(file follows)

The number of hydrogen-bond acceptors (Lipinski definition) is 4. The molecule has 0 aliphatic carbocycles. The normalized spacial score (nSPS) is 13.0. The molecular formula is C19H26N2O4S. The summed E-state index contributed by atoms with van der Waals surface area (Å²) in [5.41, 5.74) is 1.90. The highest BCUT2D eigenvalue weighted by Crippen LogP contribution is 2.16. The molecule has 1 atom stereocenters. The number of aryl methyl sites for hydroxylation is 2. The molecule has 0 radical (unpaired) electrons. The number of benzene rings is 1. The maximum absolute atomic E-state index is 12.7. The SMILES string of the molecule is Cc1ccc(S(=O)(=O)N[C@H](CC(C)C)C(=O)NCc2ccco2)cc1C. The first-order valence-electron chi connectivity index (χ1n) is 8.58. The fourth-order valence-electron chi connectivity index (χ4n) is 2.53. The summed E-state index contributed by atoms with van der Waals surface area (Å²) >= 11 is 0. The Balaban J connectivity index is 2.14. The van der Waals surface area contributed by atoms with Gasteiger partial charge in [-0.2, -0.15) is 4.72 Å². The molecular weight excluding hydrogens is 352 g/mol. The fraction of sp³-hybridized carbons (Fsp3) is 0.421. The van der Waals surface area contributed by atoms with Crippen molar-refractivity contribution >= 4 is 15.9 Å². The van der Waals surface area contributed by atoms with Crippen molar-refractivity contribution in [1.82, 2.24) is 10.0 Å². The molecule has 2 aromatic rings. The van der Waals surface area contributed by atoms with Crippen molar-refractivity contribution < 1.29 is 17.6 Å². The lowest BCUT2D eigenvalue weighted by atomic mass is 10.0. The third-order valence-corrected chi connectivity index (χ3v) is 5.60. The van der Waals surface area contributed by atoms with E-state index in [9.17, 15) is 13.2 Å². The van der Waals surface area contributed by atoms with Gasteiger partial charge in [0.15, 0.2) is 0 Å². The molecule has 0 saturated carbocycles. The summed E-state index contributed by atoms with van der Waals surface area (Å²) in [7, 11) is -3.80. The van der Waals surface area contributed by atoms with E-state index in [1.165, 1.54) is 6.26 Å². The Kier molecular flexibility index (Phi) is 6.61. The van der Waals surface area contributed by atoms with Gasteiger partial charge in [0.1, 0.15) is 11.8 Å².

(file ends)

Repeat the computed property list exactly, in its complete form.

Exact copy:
The number of hydrogen-bond acceptors (Lipinski definition) is 4. The molecule has 0 aliphatic carbocycles. The normalized spacial score (nSPS) is 13.0. The molecular formula is C19H26N2O4S. The summed E-state index contributed by atoms with van der Waals surface area (Å²) in [5.41, 5.74) is 1.90. The highest BCUT2D eigenvalue weighted by Crippen LogP contribution is 2.16. The molecule has 1 atom stereocenters. The number of aryl methyl sites for hydroxylation is 2. The molecule has 0 radical (unpaired) electrons. The number of benzene rings is 1. The maximum absolute atomic E-state index is 12.7. The SMILES string of the molecule is Cc1ccc(S(=O)(=O)N[C@H](CC(C)C)C(=O)NCc2ccco2)cc1C. The first-order valence-electron chi connectivity index (χ1n) is 8.58. The fourth-order valence-electron chi connectivity index (χ4n) is 2.53. The summed E-state index contributed by atoms with van der Waals surface area (Å²) >= 11 is 0. The Balaban J connectivity index is 2.14. The van der Waals surface area contributed by atoms with Gasteiger partial charge in [-0.2, -0.15) is 4.72 Å². The molecular weight excluding hydrogens is 352 g/mol. The fraction of sp³-hybridized carbons (Fsp3) is 0.421. The van der Waals surface area contributed by atoms with Crippen molar-refractivity contribution >= 4 is 15.9 Å². The van der Waals surface area contributed by atoms with Crippen molar-refractivity contribution in [1.82, 2.24) is 10.0 Å². The molecule has 2 aromatic rings. The van der Waals surface area contributed by atoms with Crippen molar-refractivity contribution < 1.29 is 17.6 Å². The lowest BCUT2D eigenvalue weighted by atomic mass is 10.0. The third-order valence-corrected chi connectivity index (χ3v) is 5.60. The van der Waals surface area contributed by atoms with E-state index in [9.17, 15) is 13.2 Å². The van der Waals surface area contributed by atoms with Gasteiger partial charge in [0.15, 0.2) is 0 Å². The molecule has 0 saturated carbocycles. The summed E-state index contributed by atoms with van der Waals surface area (Å²) in [7, 11) is -3.80. The van der Waals surface area contributed by atoms with E-state index in [1.165, 1.54) is 6.26 Å². The Kier molecular flexibility index (Phi) is 6.61. The van der Waals surface area contributed by atoms with Gasteiger partial charge in [0.1, 0.15) is 11.8 Å².